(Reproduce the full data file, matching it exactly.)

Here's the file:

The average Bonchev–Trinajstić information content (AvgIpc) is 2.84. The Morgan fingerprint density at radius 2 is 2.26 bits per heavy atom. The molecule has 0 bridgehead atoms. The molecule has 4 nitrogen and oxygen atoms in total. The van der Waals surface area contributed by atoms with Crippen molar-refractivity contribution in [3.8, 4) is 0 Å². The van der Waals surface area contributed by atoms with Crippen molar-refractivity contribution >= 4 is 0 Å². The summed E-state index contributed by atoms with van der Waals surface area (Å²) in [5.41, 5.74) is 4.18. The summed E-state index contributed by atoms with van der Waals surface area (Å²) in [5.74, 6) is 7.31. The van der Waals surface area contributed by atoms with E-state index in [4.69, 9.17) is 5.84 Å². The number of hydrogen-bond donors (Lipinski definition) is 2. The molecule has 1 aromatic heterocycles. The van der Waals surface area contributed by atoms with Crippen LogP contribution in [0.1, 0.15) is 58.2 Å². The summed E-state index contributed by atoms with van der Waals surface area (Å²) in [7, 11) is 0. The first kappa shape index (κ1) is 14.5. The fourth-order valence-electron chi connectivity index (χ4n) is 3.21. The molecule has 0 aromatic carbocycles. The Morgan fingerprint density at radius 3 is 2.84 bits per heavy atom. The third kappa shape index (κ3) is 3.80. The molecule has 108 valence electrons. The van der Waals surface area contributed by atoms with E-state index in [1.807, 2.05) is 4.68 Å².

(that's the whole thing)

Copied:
The average Bonchev–Trinajstić information content (AvgIpc) is 2.84. The Morgan fingerprint density at radius 2 is 2.26 bits per heavy atom. The molecule has 0 bridgehead atoms. The molecule has 4 nitrogen and oxygen atoms in total. The van der Waals surface area contributed by atoms with Crippen molar-refractivity contribution in [3.8, 4) is 0 Å². The van der Waals surface area contributed by atoms with Crippen molar-refractivity contribution >= 4 is 0 Å². The summed E-state index contributed by atoms with van der Waals surface area (Å²) in [5.41, 5.74) is 4.18. The summed E-state index contributed by atoms with van der Waals surface area (Å²) in [5.74, 6) is 7.31. The van der Waals surface area contributed by atoms with E-state index in [4.69, 9.17) is 5.84 Å². The number of hydrogen-bond donors (Lipinski definition) is 2. The molecule has 1 aromatic heterocycles. The van der Waals surface area contributed by atoms with Crippen LogP contribution in [0.1, 0.15) is 58.2 Å². The summed E-state index contributed by atoms with van der Waals surface area (Å²) in [7, 11) is 0. The first kappa shape index (κ1) is 14.5. The fourth-order valence-electron chi connectivity index (χ4n) is 3.21. The molecule has 0 aromatic carbocycles. The Morgan fingerprint density at radius 3 is 2.84 bits per heavy atom. The third kappa shape index (κ3) is 3.80. The molecule has 108 valence electrons. The van der Waals surface area contributed by atoms with E-state index in [1.807, 2.05) is 4.68 Å².